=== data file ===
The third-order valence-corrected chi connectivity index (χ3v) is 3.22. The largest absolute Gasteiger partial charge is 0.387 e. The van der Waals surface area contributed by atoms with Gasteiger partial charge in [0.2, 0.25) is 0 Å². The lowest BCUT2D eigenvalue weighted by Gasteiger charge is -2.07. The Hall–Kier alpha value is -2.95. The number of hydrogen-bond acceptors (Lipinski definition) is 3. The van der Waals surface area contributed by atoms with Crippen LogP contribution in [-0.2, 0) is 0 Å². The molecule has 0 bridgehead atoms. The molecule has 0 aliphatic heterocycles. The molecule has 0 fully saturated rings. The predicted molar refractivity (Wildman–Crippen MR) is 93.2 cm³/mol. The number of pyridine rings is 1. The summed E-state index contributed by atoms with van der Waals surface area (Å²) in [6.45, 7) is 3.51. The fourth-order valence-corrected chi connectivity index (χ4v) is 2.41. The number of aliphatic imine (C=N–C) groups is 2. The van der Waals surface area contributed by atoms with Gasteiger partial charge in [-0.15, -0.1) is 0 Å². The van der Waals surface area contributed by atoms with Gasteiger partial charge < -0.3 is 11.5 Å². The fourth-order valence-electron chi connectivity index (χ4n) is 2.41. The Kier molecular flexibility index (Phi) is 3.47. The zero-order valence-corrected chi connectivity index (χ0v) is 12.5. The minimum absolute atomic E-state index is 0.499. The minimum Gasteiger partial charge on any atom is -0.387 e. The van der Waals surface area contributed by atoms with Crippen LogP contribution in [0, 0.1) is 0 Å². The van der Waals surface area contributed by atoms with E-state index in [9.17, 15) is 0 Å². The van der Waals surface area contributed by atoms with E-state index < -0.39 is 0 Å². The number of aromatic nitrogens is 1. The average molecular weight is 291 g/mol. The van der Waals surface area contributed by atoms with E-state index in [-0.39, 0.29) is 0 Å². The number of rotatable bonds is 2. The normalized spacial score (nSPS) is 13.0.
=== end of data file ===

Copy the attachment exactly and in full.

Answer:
The third-order valence-corrected chi connectivity index (χ3v) is 3.22. The largest absolute Gasteiger partial charge is 0.387 e. The van der Waals surface area contributed by atoms with Gasteiger partial charge in [0.2, 0.25) is 0 Å². The lowest BCUT2D eigenvalue weighted by Gasteiger charge is -2.07. The Hall–Kier alpha value is -2.95. The number of hydrogen-bond acceptors (Lipinski definition) is 3. The van der Waals surface area contributed by atoms with Crippen LogP contribution in [-0.2, 0) is 0 Å². The molecule has 0 bridgehead atoms. The molecule has 0 aliphatic heterocycles. The molecule has 0 fully saturated rings. The predicted molar refractivity (Wildman–Crippen MR) is 93.2 cm³/mol. The number of pyridine rings is 1. The summed E-state index contributed by atoms with van der Waals surface area (Å²) in [6.45, 7) is 3.51. The fourth-order valence-corrected chi connectivity index (χ4v) is 2.41. The number of aliphatic imine (C=N–C) groups is 2. The van der Waals surface area contributed by atoms with Gasteiger partial charge in [-0.15, -0.1) is 0 Å². The van der Waals surface area contributed by atoms with Gasteiger partial charge < -0.3 is 11.5 Å². The fourth-order valence-electron chi connectivity index (χ4n) is 2.41. The Kier molecular flexibility index (Phi) is 3.47. The zero-order valence-corrected chi connectivity index (χ0v) is 12.5. The minimum absolute atomic E-state index is 0.499. The minimum Gasteiger partial charge on any atom is -0.387 e. The van der Waals surface area contributed by atoms with Crippen LogP contribution in [0, 0.1) is 0 Å². The van der Waals surface area contributed by atoms with E-state index in [9.17, 15) is 0 Å². The van der Waals surface area contributed by atoms with E-state index < -0.39 is 0 Å². The number of aromatic nitrogens is 1. The average molecular weight is 291 g/mol. The van der Waals surface area contributed by atoms with E-state index in [-0.39, 0.29) is 0 Å². The number of rotatable bonds is 2. The normalized spacial score (nSPS) is 13.0.